- Use your pole plant to set the rhythm. The key to a flowing performance is symmetry, with a consistent time and distance between each pole plant being key.
- Counting in your head is a great way to set the pace. If you can practice this simple exercise regularly, you will see your natural flow improve.
- Keep facing down the slope in order to plot your next turn. Being able to visualize your path is a vital for a flowing performance.
- Just keep turning, no matter how challenging the terrain underfoot might be. Great skiers maintain a consistent rhythm, even with the snow conditions changing underfoot.
Flow should be a constant focus when you’re skiing around the mountain. If you can consciously practice by using these techniques, you will see your subconscious skiing improve as a result.
#9 Take Some Lessons
It’s easy to think that you no longer need lessons once you leave the beginner slopes. However, learning how to be a better skier is a long-term process that should be aided by an instructor.
The amount of time you spend with an instructor will depend on a number of factors. Time, budget and ability all play a part.
- Beginners should continue intensive ski lessons until they can complete parallel turns. Learning how to go from snow plough to parallel is a tricky task, so the keen eye of an instructor is valuable.
- Intermediate skiers should spend time with an instructor at least a few days during a 1-week ski trip. Some prefer to ski just the morning with an instructor, giving you the tools required to practice by yourself in the afternoon.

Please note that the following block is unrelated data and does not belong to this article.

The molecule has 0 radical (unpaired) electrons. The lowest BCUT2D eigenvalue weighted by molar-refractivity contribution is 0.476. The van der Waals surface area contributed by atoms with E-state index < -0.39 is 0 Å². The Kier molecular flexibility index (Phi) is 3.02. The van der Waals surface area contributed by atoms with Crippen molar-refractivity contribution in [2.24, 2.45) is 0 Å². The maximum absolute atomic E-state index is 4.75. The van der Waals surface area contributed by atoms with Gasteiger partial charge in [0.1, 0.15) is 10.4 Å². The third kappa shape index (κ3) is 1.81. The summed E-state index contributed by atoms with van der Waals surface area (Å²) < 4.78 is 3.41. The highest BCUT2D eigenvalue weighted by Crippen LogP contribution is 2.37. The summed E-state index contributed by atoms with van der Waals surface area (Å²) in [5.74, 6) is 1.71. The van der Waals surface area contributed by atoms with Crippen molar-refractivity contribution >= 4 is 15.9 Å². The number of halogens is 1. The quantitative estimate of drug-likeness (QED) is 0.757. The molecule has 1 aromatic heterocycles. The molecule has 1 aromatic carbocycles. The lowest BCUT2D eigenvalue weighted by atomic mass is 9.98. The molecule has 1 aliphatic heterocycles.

- Advanced skiers might just need a few hours per season, or a couple of hours per week. Getting a trained eye to look for any bad habits and recurring mistakes is important for constant progress.
- Expert skiers should always seek an instructor if they plan on doing a specialized activity. Heading off-piste is a great example, with the mountain safety knowledge of a good instructor being important for your safety.
These guidelines are by no means ‘concrete’, but they do give you an idea of what’s necessary to progress. The more time you spend with an instructor, the faster your skiing will improve.
Another great way to improve your skiing is by making the most of online resources. Although they should not be viewed as a replacement for an instructor, they are a great way to supplement your learning.